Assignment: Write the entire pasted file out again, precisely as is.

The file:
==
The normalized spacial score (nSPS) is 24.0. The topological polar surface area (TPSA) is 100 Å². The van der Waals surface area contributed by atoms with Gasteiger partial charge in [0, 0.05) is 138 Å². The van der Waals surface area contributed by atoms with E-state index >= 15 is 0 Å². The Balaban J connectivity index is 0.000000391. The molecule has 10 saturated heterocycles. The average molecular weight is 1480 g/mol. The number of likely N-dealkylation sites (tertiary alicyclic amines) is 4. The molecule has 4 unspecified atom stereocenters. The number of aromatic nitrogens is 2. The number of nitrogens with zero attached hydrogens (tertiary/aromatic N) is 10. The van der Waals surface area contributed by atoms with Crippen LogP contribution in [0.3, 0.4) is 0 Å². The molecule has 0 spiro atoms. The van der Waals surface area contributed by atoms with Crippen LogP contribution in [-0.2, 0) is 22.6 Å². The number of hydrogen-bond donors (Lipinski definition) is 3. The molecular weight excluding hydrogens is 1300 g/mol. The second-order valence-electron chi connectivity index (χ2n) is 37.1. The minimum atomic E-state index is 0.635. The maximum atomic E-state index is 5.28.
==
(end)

The normalized spacial score (nSPS) is 24.0. The topological polar surface area (TPSA) is 100 Å². The van der Waals surface area contributed by atoms with Gasteiger partial charge in [0, 0.05) is 138 Å². The van der Waals surface area contributed by atoms with E-state index >= 15 is 0 Å². The Balaban J connectivity index is 0.000000391. The molecule has 10 saturated heterocycles. The average molecular weight is 1480 g/mol. The number of likely N-dealkylation sites (tertiary alicyclic amines) is 4. The molecule has 4 unspecified atom stereocenters. The number of aromatic nitrogens is 2. The number of nitrogens with zero attached hydrogens (tertiary/aromatic N) is 10. The van der Waals surface area contributed by atoms with Crippen LogP contribution in [0.3, 0.4) is 0 Å². The molecule has 0 spiro atoms. The van der Waals surface area contributed by atoms with Crippen LogP contribution in [-0.2, 0) is 22.6 Å². The number of hydrogen-bond donors (Lipinski definition) is 3. The molecular weight excluding hydrogens is 1300 g/mol. The second-order valence-electron chi connectivity index (χ2n) is 37.1. The minimum atomic E-state index is 0.635. The maximum atomic E-state index is 5.28.